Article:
Get Your Head in the Clouds

By John Spencer

There’s a really big game changer happening in information technology these days that’s going to have tremendous impact on you and your company. How big? Some say as big as the Internet. What is it? The cloud.

You may have heard rumblings about this “cloud thing” from some of your peers. Or, you may have caught a wisp of the idea in conversations overheard at a business or social function. It’s getting a lot of buzz, and it’s coming very fast. Let’s take a look at what all the fuss is about and how it’s going to impact you and your organization.

I like to think of cloud computing as simply storing some of your files, and using some of your applications, on a computer that another company rents out for this purpose. You can then access your files or applications online when you need them. Okay… some IT folks want to make it more complicated than that, but if you think of it in this way you’ll be on the right track.

Or, if you prefer to get a little more technical, you can impress your colleagues and use a current Wikipedia definition of cloud architecture as follows: “It is difficult to pin down a canonical definition of cloud storage architecture, but object storage is reasonably analogous.” Honest. Look it up. You might also have to look up (as I did) canonical!

If you want to use a simpler analogy you might be better off thinking of the copy shop across the street. That’s where a number of different companies all share the use of the printers, they pay for only the services they need, and the cost of the machines and services are spread amongst all the companies.

Companies have offloaded their printing needs for certain jobs to the print shop. In order to remain competitive the print shop has to keep buying the latest and greatest printers.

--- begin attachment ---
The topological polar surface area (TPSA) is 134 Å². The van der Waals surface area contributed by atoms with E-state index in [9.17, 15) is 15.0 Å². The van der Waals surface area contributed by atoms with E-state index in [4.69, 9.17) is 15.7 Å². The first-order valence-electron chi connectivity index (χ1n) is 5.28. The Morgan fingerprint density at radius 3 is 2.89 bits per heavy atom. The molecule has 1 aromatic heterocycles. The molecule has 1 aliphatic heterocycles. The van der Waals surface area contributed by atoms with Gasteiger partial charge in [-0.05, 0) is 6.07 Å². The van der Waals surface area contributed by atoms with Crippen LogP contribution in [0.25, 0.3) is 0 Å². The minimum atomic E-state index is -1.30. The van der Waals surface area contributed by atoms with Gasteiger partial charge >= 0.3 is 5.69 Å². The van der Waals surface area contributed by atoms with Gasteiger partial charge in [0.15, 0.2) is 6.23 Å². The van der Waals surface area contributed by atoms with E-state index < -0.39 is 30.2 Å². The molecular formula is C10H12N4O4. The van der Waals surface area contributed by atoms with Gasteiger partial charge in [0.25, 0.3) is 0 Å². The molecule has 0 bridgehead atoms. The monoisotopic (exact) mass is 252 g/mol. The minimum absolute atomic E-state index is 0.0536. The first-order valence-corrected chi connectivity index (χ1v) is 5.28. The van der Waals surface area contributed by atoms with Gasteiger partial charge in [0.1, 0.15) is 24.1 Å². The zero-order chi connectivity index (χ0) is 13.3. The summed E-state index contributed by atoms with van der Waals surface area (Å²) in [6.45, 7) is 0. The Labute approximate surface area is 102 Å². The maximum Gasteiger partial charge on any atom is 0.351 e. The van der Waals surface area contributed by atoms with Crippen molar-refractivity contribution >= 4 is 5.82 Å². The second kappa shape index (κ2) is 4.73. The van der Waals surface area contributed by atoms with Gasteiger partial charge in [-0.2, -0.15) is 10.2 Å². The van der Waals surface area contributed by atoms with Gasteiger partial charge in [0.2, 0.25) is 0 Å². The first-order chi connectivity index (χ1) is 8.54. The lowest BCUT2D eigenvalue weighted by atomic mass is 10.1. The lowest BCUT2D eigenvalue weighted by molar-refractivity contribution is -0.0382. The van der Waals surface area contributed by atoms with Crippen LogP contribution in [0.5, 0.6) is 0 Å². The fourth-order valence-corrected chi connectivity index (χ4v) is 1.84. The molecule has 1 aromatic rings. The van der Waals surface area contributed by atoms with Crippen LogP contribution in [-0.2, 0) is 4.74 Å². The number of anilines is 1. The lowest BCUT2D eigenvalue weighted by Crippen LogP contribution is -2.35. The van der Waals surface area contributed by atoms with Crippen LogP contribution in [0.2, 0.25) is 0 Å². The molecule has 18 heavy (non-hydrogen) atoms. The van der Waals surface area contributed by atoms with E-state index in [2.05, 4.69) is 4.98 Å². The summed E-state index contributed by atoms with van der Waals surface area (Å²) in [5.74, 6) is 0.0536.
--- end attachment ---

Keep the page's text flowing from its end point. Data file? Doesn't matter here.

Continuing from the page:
In a similar fashion, in order to remain competitive, your organization has probably had to keep upgrading its computers and has trashed older, slower computers. With the advent of cloud computing, you don’t need to do that. The cloud providers will need to upgrade their computers in order to keep you as a customer and stay competitive. They spread the costs amongst all the companies that use their services. And, they also have to keep their prices low to stay in the game.

Michelle Obama/FBI Problem

Is your corporate data going to be secure in the cloud i.e. with a third party company? This is usually the elephant in the room when people start talking about using a cloud computing model. Is your data really secure if you turn it over (offsite) to be managed and protected by another organization? Yes and no.

Turning over your files to a third party does come with some inherent risks. You rely on their security features to protect your data from getting into the wrong hands. Information is vulnerable to either intentional or unintentional breaches of security. One example is the breach of security that led to the posting on the Web of credit information about prominent U.S. figures including Michelle Obama and the head of the FBI Robert Mueller. Oh, and ok, Paris Hilton. Hmmm… if their credit reports and personal information isn’t safe with a third party, whose is? We are in fact all vulnerable.